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dc.contributor.authorLam, Chun
dc.description.abstractThe key role of p53 as a tumour suppressor is widely acknowledged and based on many observations that p53 suppresses oncogene-mediated transformation of rodent fibroblasts and is the most frequently mutated gene in human cancers. However, the p53 family of transcription factors is evolutionarily very ancient and already found in primordial metazoans where it acts as a pivotal coordinator of reparative responses to cellular stress, cell and DNA damage (“the Guardian of the Genome”). The best guess is that the tumour suppressor functions of p53, principally induction of cell death and senescence, are later additions that serve to rein in rogue somatic cells. The extent to which the immediate stress response and tumour suppression functions of p53 augment or antagonise each other is hotly debated, not the least because of occasional studies that indicate a paradoxical positive selective retention of p53 in some early stage cancers, suggesting that p53 function is indeed in some way beneficial for nascent tumours. Such inherent antagonistically pleiotropic properties make classical genetic analysis of p53 function complicated – as does the confounding presence in the mammalian genome of at least two additional paralogues of p53, p63 and p73 whose functions partially overlap. Therefore, to address the potentially distinct functions of p53 in development, maintenance and repair of normal adult tissues and in tumour suppression, I have built a unique, temporally switchable mouse model in which p53 function may be reversibly toggled between wild type and null states at will in vivo. I show that acute systemic repression of p53 in adult mice elicits no overt symptoms or somatic pathologies. However, spontaneous tumours emerged in the same cellular compartments and with a similar latency to those observed in germline p53-null mice. Detailed analyses of tissues and tumours have yet to be conducted. Temporal dissection of p53’s functions at different stages of chemically-induced skin cancer revealed a window during the initiation stage where p53 retention promoted early carcinogenesis (skin papillomas) while loss of p53 promoted the development of later squamous carcinomas. The ability to rapidly and reversibly switch p53 functional status and to identify windows of p53 pro-tumourigenic and tumour suppressive function will provide new insights into the diverse and perhaps antagonistic roles of p53 in development, tissue homeostasis, cancer and ageing.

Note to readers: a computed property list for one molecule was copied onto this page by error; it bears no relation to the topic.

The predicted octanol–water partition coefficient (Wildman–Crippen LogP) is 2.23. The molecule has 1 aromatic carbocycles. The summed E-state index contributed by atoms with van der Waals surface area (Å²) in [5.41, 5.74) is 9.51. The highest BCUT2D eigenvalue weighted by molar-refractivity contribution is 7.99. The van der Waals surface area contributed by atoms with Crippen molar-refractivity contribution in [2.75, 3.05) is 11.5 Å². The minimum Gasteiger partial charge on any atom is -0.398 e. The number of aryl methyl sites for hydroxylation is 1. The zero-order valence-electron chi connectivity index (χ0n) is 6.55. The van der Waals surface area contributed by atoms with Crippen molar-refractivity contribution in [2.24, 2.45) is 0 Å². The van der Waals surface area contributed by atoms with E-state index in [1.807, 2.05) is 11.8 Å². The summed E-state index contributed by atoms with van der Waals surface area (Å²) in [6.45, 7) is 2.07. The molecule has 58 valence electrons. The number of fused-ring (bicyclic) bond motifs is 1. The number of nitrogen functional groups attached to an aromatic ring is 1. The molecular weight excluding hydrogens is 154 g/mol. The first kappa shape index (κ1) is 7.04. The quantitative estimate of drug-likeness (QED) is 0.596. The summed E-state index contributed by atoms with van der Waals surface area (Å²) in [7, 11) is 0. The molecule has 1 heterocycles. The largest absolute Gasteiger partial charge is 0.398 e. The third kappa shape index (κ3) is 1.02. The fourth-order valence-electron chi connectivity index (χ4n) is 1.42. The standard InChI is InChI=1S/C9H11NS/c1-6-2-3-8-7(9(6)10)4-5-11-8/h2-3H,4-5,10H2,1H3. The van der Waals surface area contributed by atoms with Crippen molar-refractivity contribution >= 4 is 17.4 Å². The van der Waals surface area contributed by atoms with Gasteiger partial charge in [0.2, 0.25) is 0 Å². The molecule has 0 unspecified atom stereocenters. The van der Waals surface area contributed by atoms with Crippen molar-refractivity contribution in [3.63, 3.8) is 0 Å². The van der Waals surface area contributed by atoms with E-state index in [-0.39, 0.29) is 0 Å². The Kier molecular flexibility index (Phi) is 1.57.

dc.description.sponsorshipCambridge Trust, Hughes Hall, European Research Council, Cancer Research UK
dc.rightsAll Rights Reserved
dc.subjectmouse model
dc.subjectswitchable genetics
dc.titleElucidating p53’s physiological and tumourigenic roles
dc.type.qualificationnameDoctor of Philosophy (PhD)
dc.publisher.institutionUniversity of Cambridge
dc.publisher.collegeHughes Hall
dc.type.qualificationtitleDoctor of Philosophy (Biochemistry)
cam.supervisorEvan, Gerard
cam.supervisorLittlewood, Trevor
cam.supervisor.orcidEvan, Gerard [0000-0003-0412-1216]
cam.supervisor.orcidLittlewood, Trevor [0000-0003-3475-1462]

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